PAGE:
If a grower has an extended season whether by local climate or a controlled greenhouse environment, those rootstocks may offer a production benefit well worth exploring.

Me? I don't have soil disease issues (yet, anyway). And I have a short season. I prune to limit vegetative growth and come early September I am lopping off stems to stop it entirely. I don't measure production by pounds or bushels. For me good production is successfully cheating the season so that I can start getting nice tomatoes in early July and continue eating them till September's end.

Different rootstocks can offer, in turn, different benefits. If a particular rootstock offers a benefit a particular gardener needs or values, then grafting is something to consider/implement. If there were a rootstock that turned a 75 day tomato into a 55 day tomato, I would be grafting noon and night. If it turned a 75 day tomato into a 73 day tomato, I wouldn't bother.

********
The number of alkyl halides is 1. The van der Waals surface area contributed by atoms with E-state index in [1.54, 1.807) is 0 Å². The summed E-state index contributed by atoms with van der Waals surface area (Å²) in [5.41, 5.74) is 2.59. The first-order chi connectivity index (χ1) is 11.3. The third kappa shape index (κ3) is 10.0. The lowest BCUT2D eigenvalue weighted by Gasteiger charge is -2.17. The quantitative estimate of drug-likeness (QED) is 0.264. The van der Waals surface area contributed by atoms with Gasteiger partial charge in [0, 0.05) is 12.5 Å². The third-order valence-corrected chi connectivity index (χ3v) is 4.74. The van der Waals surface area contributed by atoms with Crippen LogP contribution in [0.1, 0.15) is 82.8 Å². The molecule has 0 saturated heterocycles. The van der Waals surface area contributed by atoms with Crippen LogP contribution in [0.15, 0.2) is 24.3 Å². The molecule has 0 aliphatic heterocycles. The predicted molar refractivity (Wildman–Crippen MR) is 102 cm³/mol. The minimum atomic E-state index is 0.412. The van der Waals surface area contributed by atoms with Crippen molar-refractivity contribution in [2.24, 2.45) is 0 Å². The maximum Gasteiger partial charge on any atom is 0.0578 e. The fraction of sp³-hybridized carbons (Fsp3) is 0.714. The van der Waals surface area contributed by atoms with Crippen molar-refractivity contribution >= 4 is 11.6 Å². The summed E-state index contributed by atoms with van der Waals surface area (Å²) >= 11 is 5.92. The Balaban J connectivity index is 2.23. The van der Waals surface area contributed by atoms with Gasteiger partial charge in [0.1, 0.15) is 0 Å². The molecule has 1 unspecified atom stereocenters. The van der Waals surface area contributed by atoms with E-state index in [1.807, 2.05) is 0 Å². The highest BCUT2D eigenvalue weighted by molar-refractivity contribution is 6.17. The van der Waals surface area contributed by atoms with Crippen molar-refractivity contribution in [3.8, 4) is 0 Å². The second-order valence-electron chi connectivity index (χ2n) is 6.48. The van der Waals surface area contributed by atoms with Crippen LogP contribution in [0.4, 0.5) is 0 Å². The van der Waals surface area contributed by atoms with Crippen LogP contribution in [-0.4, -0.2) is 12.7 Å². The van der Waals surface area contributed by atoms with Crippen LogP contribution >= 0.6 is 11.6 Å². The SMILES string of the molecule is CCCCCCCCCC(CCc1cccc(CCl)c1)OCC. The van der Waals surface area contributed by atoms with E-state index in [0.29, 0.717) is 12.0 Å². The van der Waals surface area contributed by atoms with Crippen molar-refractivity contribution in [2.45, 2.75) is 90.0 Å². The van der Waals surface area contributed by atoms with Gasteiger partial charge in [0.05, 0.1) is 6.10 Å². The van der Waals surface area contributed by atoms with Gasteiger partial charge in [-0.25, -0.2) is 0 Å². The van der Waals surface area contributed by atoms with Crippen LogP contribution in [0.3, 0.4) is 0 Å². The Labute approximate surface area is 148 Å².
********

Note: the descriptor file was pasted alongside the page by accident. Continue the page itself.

Horses for Courses.

Last edited by PaulTandberg; June 7, 2019 at 12:05 PM.
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Old June 7, 2019   #45
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Great analogy.

I need some good "mudders" this year in my garden with all the rain!